This week, I played Secret Hitler online with 7 friends across two states. We get together to play Among Us frequently and were nervous to try a game only one of us had played previously, but it ended up feeling worth it. We played longer than expected (4 rounds!) and laughed like crazy. It was fun for us to accuse each other of being fascist, suspicious, and fishy. We look forward to playing together again.
While we hope to one day play in person, this time we used the online version on netgames.io/games/secret-hitler. Some of us were on phones and others were on laptops. We connected over Zoom to play. Three of us played in the same physical space as another player (two couples and one single player). The player that had played the game previously read out the rules as presented on the website before we started to play. Most of the rules went over our heads so we decided to play and learn as we go.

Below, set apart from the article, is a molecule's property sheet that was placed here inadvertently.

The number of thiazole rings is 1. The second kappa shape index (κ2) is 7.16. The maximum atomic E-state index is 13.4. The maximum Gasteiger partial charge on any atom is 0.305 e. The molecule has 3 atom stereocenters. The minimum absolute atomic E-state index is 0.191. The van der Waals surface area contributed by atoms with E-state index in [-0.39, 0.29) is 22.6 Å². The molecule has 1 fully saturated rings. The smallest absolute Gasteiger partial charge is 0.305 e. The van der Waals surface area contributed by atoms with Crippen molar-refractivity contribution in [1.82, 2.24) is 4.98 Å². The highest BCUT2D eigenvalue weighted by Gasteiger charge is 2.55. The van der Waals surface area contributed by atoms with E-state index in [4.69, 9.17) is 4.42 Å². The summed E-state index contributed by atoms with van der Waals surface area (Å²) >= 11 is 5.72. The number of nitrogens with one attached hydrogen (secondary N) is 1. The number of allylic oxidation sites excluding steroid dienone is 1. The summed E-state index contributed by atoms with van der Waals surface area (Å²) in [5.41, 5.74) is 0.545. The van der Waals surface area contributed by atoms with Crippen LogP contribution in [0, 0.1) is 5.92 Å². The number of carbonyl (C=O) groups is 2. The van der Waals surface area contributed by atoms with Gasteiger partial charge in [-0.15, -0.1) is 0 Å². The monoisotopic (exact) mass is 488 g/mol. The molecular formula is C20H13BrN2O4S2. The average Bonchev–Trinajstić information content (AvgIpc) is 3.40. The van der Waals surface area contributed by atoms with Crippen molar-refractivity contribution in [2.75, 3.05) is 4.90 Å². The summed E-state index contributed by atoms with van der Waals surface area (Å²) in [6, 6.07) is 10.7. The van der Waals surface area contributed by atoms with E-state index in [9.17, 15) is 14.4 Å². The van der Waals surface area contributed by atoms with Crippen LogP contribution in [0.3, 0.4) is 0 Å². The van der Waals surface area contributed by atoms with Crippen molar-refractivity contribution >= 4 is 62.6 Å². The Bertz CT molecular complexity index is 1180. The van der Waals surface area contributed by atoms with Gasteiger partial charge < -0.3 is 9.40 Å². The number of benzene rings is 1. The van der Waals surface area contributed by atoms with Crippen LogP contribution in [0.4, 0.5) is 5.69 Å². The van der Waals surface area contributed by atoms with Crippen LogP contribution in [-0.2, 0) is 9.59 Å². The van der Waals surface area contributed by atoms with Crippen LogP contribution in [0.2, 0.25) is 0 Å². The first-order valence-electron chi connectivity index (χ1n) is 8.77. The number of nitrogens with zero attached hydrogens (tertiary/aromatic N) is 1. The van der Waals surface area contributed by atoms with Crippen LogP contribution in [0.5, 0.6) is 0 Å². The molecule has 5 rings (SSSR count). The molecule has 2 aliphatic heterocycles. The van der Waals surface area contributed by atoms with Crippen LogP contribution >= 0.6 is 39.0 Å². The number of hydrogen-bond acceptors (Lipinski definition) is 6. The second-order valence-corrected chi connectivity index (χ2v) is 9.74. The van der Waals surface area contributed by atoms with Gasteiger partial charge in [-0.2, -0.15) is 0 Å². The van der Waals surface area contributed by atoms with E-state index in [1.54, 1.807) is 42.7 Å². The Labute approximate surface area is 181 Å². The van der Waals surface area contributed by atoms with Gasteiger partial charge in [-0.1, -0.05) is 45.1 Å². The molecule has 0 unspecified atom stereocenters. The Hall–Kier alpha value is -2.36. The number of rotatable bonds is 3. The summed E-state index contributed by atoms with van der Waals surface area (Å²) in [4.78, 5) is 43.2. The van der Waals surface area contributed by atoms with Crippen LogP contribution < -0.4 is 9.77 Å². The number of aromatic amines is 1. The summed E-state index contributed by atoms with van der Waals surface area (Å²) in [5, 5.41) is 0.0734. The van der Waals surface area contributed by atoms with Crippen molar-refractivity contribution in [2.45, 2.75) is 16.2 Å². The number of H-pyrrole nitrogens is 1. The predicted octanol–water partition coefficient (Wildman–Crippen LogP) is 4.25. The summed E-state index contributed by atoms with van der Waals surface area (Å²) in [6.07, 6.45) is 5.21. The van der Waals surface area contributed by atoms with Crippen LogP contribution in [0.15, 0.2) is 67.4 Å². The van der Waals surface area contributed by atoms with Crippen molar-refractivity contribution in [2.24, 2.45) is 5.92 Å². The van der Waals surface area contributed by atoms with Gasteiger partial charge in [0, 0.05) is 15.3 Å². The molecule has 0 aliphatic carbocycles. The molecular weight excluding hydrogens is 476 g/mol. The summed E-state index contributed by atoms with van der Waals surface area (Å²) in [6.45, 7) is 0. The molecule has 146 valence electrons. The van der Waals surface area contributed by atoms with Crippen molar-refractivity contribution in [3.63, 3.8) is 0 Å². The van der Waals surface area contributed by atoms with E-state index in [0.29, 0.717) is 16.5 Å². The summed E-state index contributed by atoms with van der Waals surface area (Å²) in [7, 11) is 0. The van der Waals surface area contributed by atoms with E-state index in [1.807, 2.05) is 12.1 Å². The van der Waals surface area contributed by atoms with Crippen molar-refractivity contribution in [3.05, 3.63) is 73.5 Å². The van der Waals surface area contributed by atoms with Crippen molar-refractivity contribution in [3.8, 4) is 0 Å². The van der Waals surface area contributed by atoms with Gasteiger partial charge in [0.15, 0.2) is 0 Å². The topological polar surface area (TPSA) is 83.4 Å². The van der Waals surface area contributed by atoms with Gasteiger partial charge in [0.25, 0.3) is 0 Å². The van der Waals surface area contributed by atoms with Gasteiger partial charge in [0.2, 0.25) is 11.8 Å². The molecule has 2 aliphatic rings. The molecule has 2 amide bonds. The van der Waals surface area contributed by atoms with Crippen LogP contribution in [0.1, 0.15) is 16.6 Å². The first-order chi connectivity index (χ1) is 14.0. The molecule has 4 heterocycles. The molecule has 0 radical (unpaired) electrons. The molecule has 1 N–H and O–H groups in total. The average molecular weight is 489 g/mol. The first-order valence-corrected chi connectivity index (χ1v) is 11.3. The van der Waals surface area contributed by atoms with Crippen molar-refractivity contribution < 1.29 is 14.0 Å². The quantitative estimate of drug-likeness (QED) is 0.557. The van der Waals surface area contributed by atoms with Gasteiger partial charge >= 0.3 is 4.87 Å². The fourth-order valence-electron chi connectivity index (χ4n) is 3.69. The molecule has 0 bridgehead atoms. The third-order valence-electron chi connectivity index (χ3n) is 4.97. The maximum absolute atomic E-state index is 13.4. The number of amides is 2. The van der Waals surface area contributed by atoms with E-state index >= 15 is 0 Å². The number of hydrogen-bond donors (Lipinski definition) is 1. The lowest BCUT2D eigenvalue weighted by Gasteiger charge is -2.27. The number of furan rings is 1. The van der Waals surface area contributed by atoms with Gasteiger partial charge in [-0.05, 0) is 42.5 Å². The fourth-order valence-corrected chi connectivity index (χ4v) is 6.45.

About the game
Secret Hitler is a hidden identity social deduction party game developed by Goat, Wolf, & Cabbage LLC and manufactured by Breaking Games. Max Temkin, who created Cards Against Humanity, is one of the designers. The game is targeting people who enjoy provocative games and likely reflect the identities and interests of the designers (e.g. 30 somethings). It may also target fans of Cards Against Humanity as Temkin initially launched the concept on Kickstarter to generate funding in 2015. They successfully raised over $100,000 (twice their goal) in less than 24 hours with support from 30,000 backers.
Players & Objective
The game is designed for 5-10 players who are broken out into two teams: Liberals and Fascists. One player is assigned to be the “Secret Hitler.” The liberal team’s objective is to prevent the Fascist regime by finding and stopping the Secret Hitler. The Fascist team’s objective is to crush the Liberal regime by supporting and electing Secret Hitler. Identities are secret, except for the Fascist team who gets to see the identities of other fascists including Secret Hitler. This makes the game interesting because it requires players to investigate and deduce who they can and can’t trust.